The fact that Reder first premiered this piece at the Edinburgh International Festival in 2005, and has since toured it to different galleries, museums and auditoriums in Russia, Romania, Singapore, Spain, and the United States should clue us in to the fact that, as our guide, Reder is not particularly interested in revealing the complete history and design of a building about which many of us in the audience know as much, if not more, than him. And, indeed, when at the start of last night's 9 pm tour, while we were standing in the magnificent first floor rotunda, one man asked a question about the concrete construction, Reder happily admitted that he hadn't the faintest idea what the answer might be. This is not to say that Reder hasn't done his research, delving into the building's origins as a courthouse and discussing with some authority its architectural conversion into an art gallery in the 1980s by Arthur Erickson.
But he is also up front in telling us that, as far as he has been able to determine, that's all the history there is to the place, just two layers: its present use and its past heritage. The competing dialectic between these temporal and spatial poles, and between which is real and which ersatz (the preserved courtroom that's now used as a film set or the representations of representations on the gallery walls?), obscures all of the sedimented layers in between, piling them up like rubble before the leaden feet of Walter Benjamin's recording angel. We actually meet that angel at the end of the tour: deep in the bowels of the building, among piles of crated art and empty display cases, she appears before us on a video, a sweet old granny wearing fluffy white wings, sipping tea, and reading Proust.
This is not the first juxtaposition of the two writers. Earlier in the tour, when we are shown into the gallery library, and someone in the group comments on the smell of old books, Reder launches into a discussion of Marcel biting into the tea-soaked madeleine in La Recherche, and the involuntary memories that come flooding back to him as a result. Afterwards, in the hallway outside, Reder pauses briefly to discuss Benjamin's angel of history being blown backwards into the future. And this, I would argue, is the more compelling dialectic at work in the piece: the juxtaposition of the violence of institutional history, which seeks not just to obliterate the past, but to re-purpose it, with the counter-narrative of personal memory, which always partially exceeds or escapes or resists aesthetic capture and exhibitionary display. How else to explain Reder's family slide show near the end of the tour, which far from containing his experiences within the gallery setting actually succeeds in taking us out of what we think that space should be for?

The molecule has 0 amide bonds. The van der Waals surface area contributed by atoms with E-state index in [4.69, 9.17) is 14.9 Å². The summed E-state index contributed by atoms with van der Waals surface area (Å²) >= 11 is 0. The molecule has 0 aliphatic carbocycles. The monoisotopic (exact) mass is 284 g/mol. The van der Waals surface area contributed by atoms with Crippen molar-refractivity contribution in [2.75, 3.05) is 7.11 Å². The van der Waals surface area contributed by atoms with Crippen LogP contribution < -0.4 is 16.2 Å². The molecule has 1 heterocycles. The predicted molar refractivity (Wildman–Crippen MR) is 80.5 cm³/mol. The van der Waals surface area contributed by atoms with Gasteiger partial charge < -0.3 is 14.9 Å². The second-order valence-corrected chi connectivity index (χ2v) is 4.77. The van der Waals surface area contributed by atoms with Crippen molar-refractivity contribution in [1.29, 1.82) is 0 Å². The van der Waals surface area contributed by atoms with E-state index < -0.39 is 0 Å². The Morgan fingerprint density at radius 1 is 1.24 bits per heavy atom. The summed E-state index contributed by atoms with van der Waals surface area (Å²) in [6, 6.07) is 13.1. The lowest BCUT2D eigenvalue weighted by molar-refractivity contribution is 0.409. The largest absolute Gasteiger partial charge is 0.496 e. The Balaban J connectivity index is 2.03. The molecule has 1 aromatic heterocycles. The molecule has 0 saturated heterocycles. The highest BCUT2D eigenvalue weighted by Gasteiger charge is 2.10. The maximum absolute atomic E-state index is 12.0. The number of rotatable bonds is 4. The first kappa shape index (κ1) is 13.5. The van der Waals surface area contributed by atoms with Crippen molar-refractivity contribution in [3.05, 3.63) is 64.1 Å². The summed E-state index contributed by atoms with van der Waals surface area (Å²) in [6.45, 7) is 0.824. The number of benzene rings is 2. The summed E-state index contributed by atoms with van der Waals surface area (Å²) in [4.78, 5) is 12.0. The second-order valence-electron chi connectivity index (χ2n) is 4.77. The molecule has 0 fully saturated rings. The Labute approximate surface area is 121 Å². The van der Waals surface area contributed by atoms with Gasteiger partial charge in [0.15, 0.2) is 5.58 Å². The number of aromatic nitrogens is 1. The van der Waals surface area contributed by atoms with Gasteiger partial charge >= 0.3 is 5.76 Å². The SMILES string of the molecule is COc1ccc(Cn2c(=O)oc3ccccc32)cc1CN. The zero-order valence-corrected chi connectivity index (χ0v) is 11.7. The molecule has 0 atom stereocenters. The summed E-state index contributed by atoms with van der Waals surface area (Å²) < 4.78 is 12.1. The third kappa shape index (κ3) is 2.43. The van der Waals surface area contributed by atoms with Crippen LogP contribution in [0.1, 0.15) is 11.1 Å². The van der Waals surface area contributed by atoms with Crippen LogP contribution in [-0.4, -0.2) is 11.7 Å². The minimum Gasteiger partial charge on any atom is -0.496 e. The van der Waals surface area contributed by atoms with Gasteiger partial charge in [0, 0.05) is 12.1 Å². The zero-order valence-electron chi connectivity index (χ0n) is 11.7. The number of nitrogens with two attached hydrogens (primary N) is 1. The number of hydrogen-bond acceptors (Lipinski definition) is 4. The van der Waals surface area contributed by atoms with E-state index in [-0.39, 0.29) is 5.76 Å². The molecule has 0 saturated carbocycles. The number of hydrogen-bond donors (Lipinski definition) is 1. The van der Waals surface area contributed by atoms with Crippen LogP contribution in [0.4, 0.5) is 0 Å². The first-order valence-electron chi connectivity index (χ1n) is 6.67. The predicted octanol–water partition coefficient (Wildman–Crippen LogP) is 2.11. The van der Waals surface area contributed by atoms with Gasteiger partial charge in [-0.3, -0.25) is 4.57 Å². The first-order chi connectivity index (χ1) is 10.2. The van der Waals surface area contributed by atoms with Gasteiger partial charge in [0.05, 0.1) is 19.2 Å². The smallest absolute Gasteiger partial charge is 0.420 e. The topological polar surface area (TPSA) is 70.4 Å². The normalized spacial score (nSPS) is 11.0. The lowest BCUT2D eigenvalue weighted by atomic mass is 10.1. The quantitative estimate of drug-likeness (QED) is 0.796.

At the outset of the tour Reder informs us that in preparation he has been reading various "how to" guides on being a guide, and among other things learning various phrases to deploy on his audiences. The most important one, he tells us, is "follow me." And that, by the end of this intimate and revelatory piece, is precisely what we have done.